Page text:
Orthopedics This Week—March 20, 2014
Geoffrey H. Westrich, M.D. is Research Director of the Adult Reconstruction and Joint Replacement Service at HSS. Dr. Westrich has found himself being sought after for hip revisions, doing several per month on patients who fly in from all across the country.
He told OTW, “I’ve just published an article in Arthroplasty on how to approach recalled hip replacements. The original idea was to allow surgeons to intraoperatively do more customization of hip replacements. We traditionally put in a stem which includes a neck; the only modularity we had before that was with the head. The newer designs allowed a modular neck that allowed surgeons to put in a stem and then put in a neck (with a choice of many different lengths and angles). It also came in neutral, anteverted, or retroverted. This allowed us to place the stem in a way that accommodates the patient’s anatomy; it also allows us to intraoperatively select a neck that gave us the best chance of restoring leg length offset.”
“The greatest risk is that of dislocation, which can happen if you don’t restore offset. At HSS we had four surgeons doing this surgery with a dislocation rate of 1.2%. After modular neck prostheses initially came out, fractures of the metal neck (at the neck-stem junction) were reported.”
“Manufacturers switched to cobalt chromium, and although testing revealed no fractures, along came a new failure mechanism no one had ever seen—corrosion. This corrosion led to adverse local tissue reactions and elevated cobalt levels in the blood. The latter brings on systemic cobalt toxicity that causes problems like cardiomyopathy, renal problems, hair loss, rashes, etc. I’ve had patients showing up in my office with their teeth falling out because of this. Unfortunately, the manufacturers sold a lot of these implants before they realized it was a problem. My office constantly get calls from patients and even attorneys whose clients need to have the stem removed. This has greatly increased the amount of revision surgery that I am seeing on a monthly basis, not just for recall hip prostheses, but also for more revisions for other reasons as well.”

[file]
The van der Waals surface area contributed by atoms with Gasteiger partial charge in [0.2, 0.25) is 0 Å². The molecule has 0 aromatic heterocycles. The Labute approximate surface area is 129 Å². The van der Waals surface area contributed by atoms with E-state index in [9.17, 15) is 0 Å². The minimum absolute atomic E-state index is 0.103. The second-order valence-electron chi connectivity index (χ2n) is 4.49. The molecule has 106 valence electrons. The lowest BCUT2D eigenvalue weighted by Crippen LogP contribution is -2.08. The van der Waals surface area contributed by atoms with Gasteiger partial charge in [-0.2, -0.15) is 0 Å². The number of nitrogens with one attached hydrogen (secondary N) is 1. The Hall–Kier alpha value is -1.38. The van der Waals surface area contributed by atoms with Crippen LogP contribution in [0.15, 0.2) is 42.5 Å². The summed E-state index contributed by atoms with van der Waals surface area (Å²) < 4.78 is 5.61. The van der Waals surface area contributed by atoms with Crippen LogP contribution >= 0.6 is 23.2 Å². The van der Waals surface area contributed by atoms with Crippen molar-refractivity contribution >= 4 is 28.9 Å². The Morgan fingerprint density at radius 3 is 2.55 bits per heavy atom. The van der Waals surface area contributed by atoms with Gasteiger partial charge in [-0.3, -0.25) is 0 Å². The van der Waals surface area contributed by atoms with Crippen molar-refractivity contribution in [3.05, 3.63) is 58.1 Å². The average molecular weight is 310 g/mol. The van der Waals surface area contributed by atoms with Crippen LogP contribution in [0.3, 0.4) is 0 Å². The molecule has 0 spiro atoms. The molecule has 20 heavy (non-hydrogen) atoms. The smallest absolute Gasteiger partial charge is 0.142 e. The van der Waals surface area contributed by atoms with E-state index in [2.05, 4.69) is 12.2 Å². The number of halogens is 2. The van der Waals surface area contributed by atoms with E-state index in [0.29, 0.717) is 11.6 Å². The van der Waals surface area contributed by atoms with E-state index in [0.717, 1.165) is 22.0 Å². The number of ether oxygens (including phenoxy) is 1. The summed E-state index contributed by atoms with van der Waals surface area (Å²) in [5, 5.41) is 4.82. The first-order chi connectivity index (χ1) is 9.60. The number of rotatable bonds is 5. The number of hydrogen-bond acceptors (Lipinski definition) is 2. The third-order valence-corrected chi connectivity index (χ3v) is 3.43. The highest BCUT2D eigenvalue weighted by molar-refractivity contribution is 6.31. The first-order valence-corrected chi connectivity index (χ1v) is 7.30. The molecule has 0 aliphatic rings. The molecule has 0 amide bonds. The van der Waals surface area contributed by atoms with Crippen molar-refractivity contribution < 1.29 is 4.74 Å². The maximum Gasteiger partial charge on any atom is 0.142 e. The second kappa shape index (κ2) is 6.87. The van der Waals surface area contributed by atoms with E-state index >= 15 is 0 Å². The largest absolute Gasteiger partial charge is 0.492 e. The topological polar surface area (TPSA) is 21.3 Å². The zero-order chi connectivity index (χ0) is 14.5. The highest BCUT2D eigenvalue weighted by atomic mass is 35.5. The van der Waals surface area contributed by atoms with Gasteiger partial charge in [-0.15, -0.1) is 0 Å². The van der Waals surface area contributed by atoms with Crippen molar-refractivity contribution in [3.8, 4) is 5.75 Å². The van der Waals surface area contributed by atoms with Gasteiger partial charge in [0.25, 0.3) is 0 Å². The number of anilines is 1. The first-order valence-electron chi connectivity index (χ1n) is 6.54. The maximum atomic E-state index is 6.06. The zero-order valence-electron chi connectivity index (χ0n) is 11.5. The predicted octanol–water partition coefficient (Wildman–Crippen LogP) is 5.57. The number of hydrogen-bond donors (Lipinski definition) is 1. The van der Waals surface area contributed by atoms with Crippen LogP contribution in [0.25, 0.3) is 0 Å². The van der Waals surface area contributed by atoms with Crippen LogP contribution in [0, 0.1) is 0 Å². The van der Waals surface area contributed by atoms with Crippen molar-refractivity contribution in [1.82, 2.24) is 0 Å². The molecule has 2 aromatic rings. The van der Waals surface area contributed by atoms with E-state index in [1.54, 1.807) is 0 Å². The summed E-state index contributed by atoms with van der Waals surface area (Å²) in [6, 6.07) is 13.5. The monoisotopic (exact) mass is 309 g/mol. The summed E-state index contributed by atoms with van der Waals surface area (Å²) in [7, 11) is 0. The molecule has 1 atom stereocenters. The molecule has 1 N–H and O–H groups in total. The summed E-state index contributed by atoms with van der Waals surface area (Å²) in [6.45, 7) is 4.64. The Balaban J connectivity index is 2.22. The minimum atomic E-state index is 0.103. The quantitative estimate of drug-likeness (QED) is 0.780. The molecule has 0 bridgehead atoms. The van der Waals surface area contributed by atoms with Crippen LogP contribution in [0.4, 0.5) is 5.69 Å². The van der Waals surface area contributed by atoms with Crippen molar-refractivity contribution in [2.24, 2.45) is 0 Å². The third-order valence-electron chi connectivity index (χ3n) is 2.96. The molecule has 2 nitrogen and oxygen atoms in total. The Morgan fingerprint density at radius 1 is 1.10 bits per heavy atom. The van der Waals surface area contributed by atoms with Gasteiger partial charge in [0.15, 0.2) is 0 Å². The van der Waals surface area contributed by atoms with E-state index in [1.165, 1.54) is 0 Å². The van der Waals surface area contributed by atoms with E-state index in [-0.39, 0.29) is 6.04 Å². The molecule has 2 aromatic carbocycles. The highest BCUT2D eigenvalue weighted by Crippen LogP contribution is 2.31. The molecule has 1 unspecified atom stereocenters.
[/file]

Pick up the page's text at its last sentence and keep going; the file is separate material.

“To best care for patients with these recalled hips, surgeons should make sure that their patients return to the office for follow up. Many doctors will say, ‘Oh, I haven’t heard from the patient so everything must be alright.’ But this is an insidious process and not everyone has bad pain that brings them into the office, and if the problem lingers there could be major tissue damage that can result in a very poor outcome in spite of revision surgery. Also, you must always check the blood work to assess metal ion levels. Third, you should use a high resolution metal artifact reduction sequence (MARS), a special MRI for metal suppression to rule out an adverse local tissue reaction. This can show us in the earlier stages if the person has an adverse tissue reaction; at the end stage it will show any destruction of the abductor muscles.”
Read the full article on ryortho.com.